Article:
When thinking about the suppression of the Rastas, and their new-found voting ability, I immediately think of African-Americans and women in the United States. It wasn’t until the mid-late 1900’s, that African-Americans and women gained the right to vote. Just like the Rastafarians in Jamaica, these two groups in the United States make up a large majority of the population. However, despite their presence as major groups, they were still denied voting rights for many years.

Unfortunately domination and superiority seem to fill our society as well as most other societies in the world. Michael Manley was a politician, and therefore upheld many of the disliked qualities associated with politics. However, Manley was also one of the first Prime Ministers to advocate for social equality. "I have suggested that self-reliance, equality, and democracy are the objectives towards which we must strive. Without these we cannot build a ‘just society’."(tpoc pg 51) Many Rastafarians and historians will argue that Manley’s promises were just that, promises. They will argue that although the promises he made sounded good, in actuality few of them were ever accomplished. This view is epitomized in the epic poem "Dem Call Dem," written by Ras Gill tucker.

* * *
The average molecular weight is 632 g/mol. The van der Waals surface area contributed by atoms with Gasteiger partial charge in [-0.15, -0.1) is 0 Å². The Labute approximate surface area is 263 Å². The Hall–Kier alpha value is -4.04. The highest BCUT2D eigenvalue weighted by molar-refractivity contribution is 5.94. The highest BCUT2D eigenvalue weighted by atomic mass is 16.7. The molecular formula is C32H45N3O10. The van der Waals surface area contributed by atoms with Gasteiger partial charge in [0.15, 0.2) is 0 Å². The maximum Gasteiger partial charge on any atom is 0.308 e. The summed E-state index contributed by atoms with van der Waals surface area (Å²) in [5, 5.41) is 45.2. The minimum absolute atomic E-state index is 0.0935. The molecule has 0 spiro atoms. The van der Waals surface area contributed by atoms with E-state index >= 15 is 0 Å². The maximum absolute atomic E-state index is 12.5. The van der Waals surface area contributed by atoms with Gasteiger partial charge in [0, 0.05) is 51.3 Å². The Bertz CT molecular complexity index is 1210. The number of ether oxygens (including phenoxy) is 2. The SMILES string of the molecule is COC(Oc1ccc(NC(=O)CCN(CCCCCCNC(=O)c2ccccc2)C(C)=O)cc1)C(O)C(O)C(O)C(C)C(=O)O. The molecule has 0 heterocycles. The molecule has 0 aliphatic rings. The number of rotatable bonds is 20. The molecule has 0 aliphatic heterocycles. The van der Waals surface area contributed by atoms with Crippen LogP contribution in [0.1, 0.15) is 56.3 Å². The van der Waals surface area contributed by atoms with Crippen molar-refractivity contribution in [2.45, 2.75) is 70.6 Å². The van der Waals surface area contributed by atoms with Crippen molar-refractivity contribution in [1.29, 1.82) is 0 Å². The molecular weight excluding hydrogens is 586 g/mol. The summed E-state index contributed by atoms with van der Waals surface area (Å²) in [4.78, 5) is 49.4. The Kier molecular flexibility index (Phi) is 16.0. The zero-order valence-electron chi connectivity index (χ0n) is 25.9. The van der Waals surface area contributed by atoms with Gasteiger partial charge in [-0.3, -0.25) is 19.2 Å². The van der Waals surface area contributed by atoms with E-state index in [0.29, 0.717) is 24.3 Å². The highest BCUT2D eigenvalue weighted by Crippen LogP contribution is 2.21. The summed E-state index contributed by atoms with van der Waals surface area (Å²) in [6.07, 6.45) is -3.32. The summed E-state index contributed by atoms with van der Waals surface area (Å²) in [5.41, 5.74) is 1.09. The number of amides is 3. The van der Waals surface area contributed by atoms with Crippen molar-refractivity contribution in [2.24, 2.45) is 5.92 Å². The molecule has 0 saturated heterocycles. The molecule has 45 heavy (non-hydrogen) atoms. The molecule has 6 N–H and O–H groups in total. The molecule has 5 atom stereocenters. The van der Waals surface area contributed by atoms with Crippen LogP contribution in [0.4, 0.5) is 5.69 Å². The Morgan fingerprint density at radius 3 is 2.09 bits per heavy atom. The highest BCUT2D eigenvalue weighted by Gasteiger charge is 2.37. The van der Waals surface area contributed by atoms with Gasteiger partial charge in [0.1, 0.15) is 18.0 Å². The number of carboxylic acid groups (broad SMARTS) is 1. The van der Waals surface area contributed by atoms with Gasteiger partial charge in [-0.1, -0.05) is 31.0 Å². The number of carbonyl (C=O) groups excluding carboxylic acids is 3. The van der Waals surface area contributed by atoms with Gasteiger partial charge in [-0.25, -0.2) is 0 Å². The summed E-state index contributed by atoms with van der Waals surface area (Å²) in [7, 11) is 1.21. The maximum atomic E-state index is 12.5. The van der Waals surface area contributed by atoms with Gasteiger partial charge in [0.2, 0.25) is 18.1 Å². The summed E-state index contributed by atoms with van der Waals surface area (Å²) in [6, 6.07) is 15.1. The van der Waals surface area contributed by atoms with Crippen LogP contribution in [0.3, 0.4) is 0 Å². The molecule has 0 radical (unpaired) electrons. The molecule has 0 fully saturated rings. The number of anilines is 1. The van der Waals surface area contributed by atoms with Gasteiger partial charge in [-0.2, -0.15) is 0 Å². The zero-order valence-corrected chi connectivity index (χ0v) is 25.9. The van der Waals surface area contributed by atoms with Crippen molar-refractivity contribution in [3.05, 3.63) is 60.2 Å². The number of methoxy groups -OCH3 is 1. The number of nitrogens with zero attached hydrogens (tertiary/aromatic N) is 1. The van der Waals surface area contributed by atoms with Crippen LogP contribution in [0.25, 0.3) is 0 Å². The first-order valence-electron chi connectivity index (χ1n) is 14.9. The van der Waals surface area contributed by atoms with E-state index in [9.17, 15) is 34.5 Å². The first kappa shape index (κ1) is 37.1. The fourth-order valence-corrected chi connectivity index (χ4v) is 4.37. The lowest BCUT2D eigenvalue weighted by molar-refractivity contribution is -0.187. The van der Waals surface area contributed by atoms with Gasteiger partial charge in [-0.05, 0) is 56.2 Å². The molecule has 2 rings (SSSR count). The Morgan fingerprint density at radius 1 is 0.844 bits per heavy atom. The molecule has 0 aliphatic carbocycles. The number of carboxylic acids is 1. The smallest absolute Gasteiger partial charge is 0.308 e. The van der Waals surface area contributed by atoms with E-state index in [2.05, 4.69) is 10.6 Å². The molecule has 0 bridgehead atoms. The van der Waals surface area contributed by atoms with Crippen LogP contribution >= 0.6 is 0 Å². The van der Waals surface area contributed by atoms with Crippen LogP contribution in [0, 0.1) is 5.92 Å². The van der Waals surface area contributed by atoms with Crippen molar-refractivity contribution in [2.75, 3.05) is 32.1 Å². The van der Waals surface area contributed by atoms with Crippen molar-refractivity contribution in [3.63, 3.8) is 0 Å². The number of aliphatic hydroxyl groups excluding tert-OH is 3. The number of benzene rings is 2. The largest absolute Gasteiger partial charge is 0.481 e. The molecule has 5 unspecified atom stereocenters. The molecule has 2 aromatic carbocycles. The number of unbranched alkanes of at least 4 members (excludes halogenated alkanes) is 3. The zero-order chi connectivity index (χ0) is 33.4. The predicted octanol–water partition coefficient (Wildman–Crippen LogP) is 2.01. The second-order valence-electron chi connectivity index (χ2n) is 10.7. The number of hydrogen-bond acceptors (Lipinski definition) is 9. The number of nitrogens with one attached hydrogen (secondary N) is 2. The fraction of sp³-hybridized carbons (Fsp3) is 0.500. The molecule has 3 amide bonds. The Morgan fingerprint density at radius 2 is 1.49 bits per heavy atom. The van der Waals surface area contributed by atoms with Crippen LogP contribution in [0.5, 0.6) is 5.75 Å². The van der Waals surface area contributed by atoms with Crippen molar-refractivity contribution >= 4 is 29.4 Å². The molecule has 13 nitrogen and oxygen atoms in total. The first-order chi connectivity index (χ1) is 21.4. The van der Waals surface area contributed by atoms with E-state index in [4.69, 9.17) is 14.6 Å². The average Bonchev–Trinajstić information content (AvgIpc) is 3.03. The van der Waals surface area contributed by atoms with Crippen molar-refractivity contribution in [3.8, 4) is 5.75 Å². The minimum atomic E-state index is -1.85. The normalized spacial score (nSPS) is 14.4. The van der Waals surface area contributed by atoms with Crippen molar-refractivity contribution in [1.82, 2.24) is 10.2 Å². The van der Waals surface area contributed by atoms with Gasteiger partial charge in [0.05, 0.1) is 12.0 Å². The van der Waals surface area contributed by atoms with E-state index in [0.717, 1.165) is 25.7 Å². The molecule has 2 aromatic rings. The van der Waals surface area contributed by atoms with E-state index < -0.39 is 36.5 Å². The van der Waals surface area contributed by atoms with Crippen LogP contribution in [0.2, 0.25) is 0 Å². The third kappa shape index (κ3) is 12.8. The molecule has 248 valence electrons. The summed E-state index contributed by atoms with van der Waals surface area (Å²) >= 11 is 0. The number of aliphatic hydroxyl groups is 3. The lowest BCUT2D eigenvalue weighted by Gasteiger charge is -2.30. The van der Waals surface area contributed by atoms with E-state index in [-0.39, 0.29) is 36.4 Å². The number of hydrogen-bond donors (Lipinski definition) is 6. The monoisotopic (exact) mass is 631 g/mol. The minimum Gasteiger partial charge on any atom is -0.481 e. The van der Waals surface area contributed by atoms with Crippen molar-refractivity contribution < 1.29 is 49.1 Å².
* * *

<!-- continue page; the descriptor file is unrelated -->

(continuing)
"Dem call dem political bull frog

Dem call dem shadow and brine

Dem call dem teethless lovers

Dem call dem white skin in black mask

Dem call dem lion in Monkey clothes

Dem call dem footstep without foot

Dem call dem promise and empty promise

Dem call demselves what others no call dem

Dem call dem paper tigers

Dem call dem bonehead dunces in the Queens court

Dem call dem soft-face idlers hiding behind big desks

Dem call demselves the people’s saviours

Dem ride upon dem back and ride upon dem head

Dem call demselves God-fooling and God-fearing

Yet dem die without vision

Dem die without us-

Dem `trive `pon we children hunger

Dem get drunk `pon we homeless and our fondest hope

Dem call demselves democrats dying in lies

Dem gwane living and dying in a wi nakedness

Dem white God wi` bless dem for dem works

And dem empty words and empty promise spread before wi empty table

Dem call dem."